Prove Your Value Proposition Through What You Deliver (Stephen Wershing, The Client Driven Practice) – The cornerstone of a financial advisor marketing plan is being able to articulate your value proposition: the unique benefit of working with you, that differentiates you from all the other financial advisors out there. Yet Wershing points out that ultimately, it’s not just about whether the firm has a unique value proposition, but whether the firm effectively delivers on it, in a way the client understands. For instance, one firm that prided itself on the sophistication of its financial plans discovered in a client survey that a large number of top clients said they “didn’t know” if their financial plan was regularly updated – because the firm was doing so much behind the scenes to keep the plan updated without ever articulating to the client what was being done so the client would realize the value and make the connection! In some cases, the solution to closing the gap may be simple – the advisory firm in question simply started to add “plan update” at the top of each document that adjusted client projections, to cement in the client’s mind that this was being done. Still, the point remains that if the client doesn’t receive a deliverable that connects directly to the advisor’s articulated value proposition, the clients may fail to realize the unique value they actually are receiving. Accordingly, Wershing suggests several improvements advisors might consider to improve this issue of communicating (and reinforcing) the advisor’s value proposition, including: consider how client documents are titled (really!); show clients a checklist of everything you evaluated in constructing the plan (which conveys not just what you did recommend but everything you didn’t recommend, but still considered, as well); create a graphic that shows your financial planning process (e.g., as a mind map), or a schedule of the services you will provide throughout the year, to reinforce all the work that you do; or use a unique tool in your process that other advisors don’t, ideally one which gives clients a unique tangible deliverable they can take home with them (e.g., Financial DNA).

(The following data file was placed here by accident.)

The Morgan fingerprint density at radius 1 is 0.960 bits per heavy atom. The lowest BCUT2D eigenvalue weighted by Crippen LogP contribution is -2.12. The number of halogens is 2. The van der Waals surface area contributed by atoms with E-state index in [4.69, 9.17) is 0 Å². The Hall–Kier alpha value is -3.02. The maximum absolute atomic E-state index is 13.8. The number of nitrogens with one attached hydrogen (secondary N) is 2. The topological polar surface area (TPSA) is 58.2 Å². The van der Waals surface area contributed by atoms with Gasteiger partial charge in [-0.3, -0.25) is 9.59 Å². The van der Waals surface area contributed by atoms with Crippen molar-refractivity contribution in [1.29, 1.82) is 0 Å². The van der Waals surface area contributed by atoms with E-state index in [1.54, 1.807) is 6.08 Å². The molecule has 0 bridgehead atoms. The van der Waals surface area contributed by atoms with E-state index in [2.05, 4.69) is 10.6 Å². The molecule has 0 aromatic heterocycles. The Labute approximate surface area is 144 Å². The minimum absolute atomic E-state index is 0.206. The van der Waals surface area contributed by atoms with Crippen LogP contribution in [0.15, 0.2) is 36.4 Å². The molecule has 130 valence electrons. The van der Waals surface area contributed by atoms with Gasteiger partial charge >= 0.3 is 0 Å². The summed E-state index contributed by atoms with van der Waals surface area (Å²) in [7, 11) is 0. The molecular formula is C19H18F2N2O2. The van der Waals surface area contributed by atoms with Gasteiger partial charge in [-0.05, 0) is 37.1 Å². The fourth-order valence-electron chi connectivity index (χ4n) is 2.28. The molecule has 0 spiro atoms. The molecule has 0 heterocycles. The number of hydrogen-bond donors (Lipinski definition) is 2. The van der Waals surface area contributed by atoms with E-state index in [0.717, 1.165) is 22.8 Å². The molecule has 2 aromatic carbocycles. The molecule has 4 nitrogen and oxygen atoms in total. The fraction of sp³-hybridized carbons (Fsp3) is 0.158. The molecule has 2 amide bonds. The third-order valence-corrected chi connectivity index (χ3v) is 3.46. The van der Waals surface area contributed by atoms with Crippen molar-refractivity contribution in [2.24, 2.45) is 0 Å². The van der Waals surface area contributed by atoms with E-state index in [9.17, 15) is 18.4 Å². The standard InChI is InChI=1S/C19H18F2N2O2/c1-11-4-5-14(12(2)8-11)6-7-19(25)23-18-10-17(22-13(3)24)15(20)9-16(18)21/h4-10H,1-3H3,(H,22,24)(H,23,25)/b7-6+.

Advisor Innovation And Client Dementia (Steven Starnes, Financial Advisor) – As advisors increasingly serve an aging baby boomer and retiree population, it is increasingly common for advisors to find their clients falling victim to age-related dementia issues. And while this is a significant challenge for many advisors, Starnes suggests that financial advisors may be uniquely well suited to fill the void and be the ones who coordinate and converse with the range of family, caregivers, and other professionals that may have to be involved in dementia situations. Of course, the first challenge is simply figuring out how to recognize signs of client cognitive impairment (e.g., is the client suddenly more disorganized than in the past, or making new decisions that don’t fit with the existing plan and values?); Starnes recommends guides like “How To Protect And Help Clients With Diminished Capacity” from the Journal of Financial Planning, and “The Advisor’s Guide To Financial Planning In The Shadow Of Dementia” from Transamerica as resources. Next, consider how your approach might have to change, such as always capturing notes from a meeting and sending a brief summary to the client afterwards, to ensure that everyone is still on the same page (and that key details from the meeting are not forgotten). Other best practices that Starnes suggests include: asking clients to sign an advocate designation form, so you have permission to reach out to someone else in the family if necessary (without breaching client privacy); consider tools like EverSafe to help family members monitoring an elderly client’s situation to avoid financial abuse; and know how to report suspected elder fraud or abuse to the state’s adult protective services (which increasingly can be done in most states without being a breach of privacy). Although ultimately, the most basic protection is simply to ensure that other family members are involved in the conversation in the first place, which is a process the advisor can encourage the client to engage in. Starnes suggests “The Other Talk” by Tim Prosch as a helpful tool for clients to read in figuring out how to engage this conversation with their adult children effectively.